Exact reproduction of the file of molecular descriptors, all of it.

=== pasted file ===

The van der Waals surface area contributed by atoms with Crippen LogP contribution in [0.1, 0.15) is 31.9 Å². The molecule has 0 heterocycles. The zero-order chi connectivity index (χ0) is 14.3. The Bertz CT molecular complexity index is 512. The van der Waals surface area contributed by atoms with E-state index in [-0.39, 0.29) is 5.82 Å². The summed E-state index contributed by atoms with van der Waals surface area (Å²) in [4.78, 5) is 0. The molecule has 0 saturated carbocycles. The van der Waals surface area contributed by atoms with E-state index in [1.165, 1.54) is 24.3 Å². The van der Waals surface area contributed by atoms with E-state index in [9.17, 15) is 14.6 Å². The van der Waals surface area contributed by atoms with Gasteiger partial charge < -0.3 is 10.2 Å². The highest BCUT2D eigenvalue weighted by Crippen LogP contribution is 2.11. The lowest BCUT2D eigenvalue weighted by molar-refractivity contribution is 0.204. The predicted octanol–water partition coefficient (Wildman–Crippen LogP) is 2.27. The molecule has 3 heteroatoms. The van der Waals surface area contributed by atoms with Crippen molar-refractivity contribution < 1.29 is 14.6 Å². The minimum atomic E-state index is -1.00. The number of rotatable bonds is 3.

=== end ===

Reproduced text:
The van der Waals surface area contributed by atoms with Crippen LogP contribution in [0.1, 0.15) is 31.9 Å². The molecule has 0 heterocycles. The zero-order chi connectivity index (χ0) is 14.3. The Bertz CT molecular complexity index is 512. The van der Waals surface area contributed by atoms with E-state index in [-0.39, 0.29) is 5.82 Å². The summed E-state index contributed by atoms with van der Waals surface area (Å²) in [4.78, 5) is 0. The molecule has 0 saturated carbocycles. The van der Waals surface area contributed by atoms with E-state index in [1.165, 1.54) is 24.3 Å². The van der Waals surface area contributed by atoms with E-state index in [9.17, 15) is 14.6 Å². The van der Waals surface area contributed by atoms with Gasteiger partial charge < -0.3 is 10.2 Å². The highest BCUT2D eigenvalue weighted by Crippen LogP contribution is 2.11. The lowest BCUT2D eigenvalue weighted by molar-refractivity contribution is 0.204. The predicted octanol–water partition coefficient (Wildman–Crippen LogP) is 2.27. The molecule has 3 heteroatoms. The van der Waals surface area contributed by atoms with Crippen molar-refractivity contribution < 1.29 is 14.6 Å². The minimum atomic E-state index is -1.00. The number of rotatable bonds is 3.